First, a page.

Glinda the Good Witch of the North appears, and the munchkins soon learn a wicked witch’s fate, prompting a celebration in the Land of Oz.
It’s imagery most familiar with “The Wizard of Oz” can quickly recall. But what really happens before a wide-eyed Dorothy lands in the magical place from Kansas?
In “Wicked,” the Broadway musical, audiences go back in time and are introduced to Elphaba, the name of the Wicked Witch of the West, and the reimagined story of her and Glinda’s beginnings.
In Jonathan Butler’s Introduction to Literature course this semester, students are examining the witch figure in literature and other media from Shakespeare’s “Macbeth” to Elphaba’s turn in “Wicked.”
Learning Outside of the Classroom
As part of the course, they recently saw Broadway in Columbia’s “Wicked” at the Koger Center for the Arts.
“I’ve asked students to consider how ‘Wicked’ renders the Wicked Witch of the West sympathetic,” said Butler, coordinator in Athletic Tutoring and the Writing Center. “Margaret Hamilton’s brilliant performance as the witch in the 1939 film was a source of terror for generations, but Elphaba, as we know her now, has gone on to become a relatable, beloved heroine.
“This character has literally gone from scaring children to being one they might look up to as a role model. I think that’s fascinating, and I’ve asked students to identify the character traits that Elphaba shows us in ‘Wicked’ that make her someone we can look up to, and not just because she’s on a broom.”
Student Ava Ward has seen many Broadway musicals over the years and thought “Wicked” was among the best. Jacob Brasseur, who was apprehensive about whether or not he would enjoy it, found it was absolutely worth it.
“The story paired with visual effects and music was very memorable,” Brasseur said.
Other students like Trey Hawk were able to see a Broadway show for the first time. “I would especially like to thank the English Department as a whole for helping to give our class this opportunity,” Hawk said.
Magical Skill of Meaning
English students are developing critical reading, interpretive and research skills in the course. They’ll also take away the magical skill of shaping meaning. Butler says taking responsibility for meaning is what the liberal arts education is all about.
“Students are trained to do their own research, synthesize their findings and come to their own understanding of diverse topics,” he said.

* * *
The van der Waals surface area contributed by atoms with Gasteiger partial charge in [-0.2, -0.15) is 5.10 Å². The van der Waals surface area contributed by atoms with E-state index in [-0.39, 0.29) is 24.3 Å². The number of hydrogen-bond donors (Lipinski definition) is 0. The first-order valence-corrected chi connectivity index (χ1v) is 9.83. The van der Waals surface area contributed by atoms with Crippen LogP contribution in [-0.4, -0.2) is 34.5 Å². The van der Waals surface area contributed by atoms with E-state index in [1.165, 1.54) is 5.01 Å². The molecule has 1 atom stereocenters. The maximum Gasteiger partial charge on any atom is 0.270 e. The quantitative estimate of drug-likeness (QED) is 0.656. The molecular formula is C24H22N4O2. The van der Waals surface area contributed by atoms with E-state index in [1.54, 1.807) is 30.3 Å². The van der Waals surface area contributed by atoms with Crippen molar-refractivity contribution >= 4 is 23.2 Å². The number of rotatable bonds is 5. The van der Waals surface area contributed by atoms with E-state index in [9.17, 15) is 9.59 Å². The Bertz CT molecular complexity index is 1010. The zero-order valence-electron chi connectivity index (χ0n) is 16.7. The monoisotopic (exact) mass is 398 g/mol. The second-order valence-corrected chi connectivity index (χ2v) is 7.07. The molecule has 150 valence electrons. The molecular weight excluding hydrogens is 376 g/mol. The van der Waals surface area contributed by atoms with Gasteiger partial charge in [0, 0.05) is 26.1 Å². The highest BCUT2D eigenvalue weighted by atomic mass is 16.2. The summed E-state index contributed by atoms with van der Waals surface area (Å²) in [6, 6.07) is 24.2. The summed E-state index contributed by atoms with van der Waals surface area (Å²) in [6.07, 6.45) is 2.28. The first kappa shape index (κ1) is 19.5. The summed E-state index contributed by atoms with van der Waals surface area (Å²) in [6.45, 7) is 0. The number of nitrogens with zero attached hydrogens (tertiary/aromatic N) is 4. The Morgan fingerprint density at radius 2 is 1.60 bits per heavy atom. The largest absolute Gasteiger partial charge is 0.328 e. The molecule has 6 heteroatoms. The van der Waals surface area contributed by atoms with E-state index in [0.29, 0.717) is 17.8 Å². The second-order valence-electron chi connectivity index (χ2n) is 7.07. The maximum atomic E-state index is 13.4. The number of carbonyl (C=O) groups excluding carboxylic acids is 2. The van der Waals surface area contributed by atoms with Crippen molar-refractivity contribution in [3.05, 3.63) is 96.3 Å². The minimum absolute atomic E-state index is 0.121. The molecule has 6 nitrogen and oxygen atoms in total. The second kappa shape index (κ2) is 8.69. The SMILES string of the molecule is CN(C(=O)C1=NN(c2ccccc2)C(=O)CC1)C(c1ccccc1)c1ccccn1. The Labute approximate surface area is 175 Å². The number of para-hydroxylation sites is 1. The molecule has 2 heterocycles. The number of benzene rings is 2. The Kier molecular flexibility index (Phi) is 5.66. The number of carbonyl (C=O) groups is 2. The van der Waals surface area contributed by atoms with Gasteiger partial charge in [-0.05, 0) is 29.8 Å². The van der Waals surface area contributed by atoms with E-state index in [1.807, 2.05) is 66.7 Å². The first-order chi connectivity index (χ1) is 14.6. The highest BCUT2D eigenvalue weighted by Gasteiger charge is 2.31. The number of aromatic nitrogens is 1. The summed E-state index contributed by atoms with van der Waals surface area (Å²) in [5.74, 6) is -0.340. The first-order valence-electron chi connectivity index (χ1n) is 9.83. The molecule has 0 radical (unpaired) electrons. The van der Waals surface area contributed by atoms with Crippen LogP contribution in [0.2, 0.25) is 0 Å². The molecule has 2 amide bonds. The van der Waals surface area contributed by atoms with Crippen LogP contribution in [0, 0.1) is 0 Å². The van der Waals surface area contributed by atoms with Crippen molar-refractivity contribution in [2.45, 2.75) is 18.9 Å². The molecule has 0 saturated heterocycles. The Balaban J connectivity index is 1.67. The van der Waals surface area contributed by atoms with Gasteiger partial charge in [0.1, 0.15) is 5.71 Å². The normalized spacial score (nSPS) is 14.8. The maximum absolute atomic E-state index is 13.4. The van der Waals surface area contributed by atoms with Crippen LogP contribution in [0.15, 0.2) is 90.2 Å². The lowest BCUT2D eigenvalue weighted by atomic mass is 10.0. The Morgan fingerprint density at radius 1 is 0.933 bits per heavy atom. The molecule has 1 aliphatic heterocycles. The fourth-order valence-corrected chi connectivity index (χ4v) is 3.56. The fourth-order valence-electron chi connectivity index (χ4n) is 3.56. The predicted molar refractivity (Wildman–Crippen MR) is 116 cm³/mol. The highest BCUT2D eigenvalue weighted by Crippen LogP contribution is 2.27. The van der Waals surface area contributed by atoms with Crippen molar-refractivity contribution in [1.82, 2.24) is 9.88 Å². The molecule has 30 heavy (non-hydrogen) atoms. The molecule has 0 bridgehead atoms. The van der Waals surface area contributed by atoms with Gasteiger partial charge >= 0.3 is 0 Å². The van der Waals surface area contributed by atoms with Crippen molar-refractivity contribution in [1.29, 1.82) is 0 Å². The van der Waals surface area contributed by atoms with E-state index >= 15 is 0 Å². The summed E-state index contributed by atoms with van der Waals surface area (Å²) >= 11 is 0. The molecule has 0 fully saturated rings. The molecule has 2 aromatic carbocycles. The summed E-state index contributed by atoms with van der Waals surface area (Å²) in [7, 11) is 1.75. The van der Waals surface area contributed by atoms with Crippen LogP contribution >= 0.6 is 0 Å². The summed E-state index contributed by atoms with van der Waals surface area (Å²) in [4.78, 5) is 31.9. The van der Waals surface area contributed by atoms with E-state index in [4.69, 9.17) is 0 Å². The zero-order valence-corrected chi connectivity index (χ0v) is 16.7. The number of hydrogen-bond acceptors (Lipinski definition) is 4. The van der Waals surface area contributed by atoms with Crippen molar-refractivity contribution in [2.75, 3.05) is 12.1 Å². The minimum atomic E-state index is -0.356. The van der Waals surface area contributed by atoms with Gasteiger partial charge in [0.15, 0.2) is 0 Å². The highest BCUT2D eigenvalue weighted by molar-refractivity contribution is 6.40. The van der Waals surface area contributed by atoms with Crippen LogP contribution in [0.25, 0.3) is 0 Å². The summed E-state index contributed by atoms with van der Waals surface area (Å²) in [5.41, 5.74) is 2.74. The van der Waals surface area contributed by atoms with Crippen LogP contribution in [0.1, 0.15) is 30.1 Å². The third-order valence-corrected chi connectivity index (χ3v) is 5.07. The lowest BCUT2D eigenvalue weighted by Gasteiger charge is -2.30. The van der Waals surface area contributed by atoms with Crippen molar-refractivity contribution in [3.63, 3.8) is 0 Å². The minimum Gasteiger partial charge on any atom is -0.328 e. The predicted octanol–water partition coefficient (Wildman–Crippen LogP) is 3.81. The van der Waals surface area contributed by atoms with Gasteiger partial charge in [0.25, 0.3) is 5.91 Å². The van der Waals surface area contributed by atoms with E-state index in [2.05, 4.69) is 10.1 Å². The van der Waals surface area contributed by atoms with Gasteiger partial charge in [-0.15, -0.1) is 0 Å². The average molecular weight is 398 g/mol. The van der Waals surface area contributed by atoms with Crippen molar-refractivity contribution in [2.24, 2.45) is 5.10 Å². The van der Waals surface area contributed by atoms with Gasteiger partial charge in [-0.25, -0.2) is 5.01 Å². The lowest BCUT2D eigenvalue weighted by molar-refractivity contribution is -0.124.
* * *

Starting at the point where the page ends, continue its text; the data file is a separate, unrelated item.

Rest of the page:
“The alternative would be to accept someone else’s narrative uncritically. As the story of an outsider who dares to defy the ‘truth’ of an unjust authority, and who is unjustly slandered for taking a stand, ‘Wicked’ is a perfect text for thinking critically about our own responsibilities with regard to meaning and how we receive narratives both in and out of the classroom.”
The witch archetype in culture and popular media served as inspiration for the course along with “Circe” by Madeline Miller. Preston Robinette, a member of Butler’s Writing Center staff, suggested the novel to Butler.
“‘Circe’ is the first witch in western literature and the source of the archetype — she’s a powerful, independent woman that we originally encountered in a story, Homer’s “Odyssey,” that isn’t exactly sympathetic to her perspective,” he said. “She’s Elphaba’s big sister, so to speak.”
‘Wicked’ as a Central Text
Even if a person hasn’t directly engaged with “Wicked” or “The Wizard of Oz,” Butler says the Wicked Witch of the West, or Elphaba, may still inform their understanding of all the other witches. She somewhat acts as a template for them in general.
“The Wicked Witch of the West is the most iconic witch in our popular media,” he said.
“Even though there’s more than one witch in that story, if we just say ‘the witch,’ there’s no doubt about which witch we’re talking about. When you see a witch costume on Halloween, it’s probably going to look like Elphaba.
“The witch has gotten to become a hero in the last couple of decades thanks to ‘Wicked’ and the novel by Gregory Maguire that inspired it, and that makes ‘Wicked’ a central text for this class because the story of our relationship with Elphaba is also the story of our culture’s regard, or disregard, for powerful women and outsider perspectives in general.”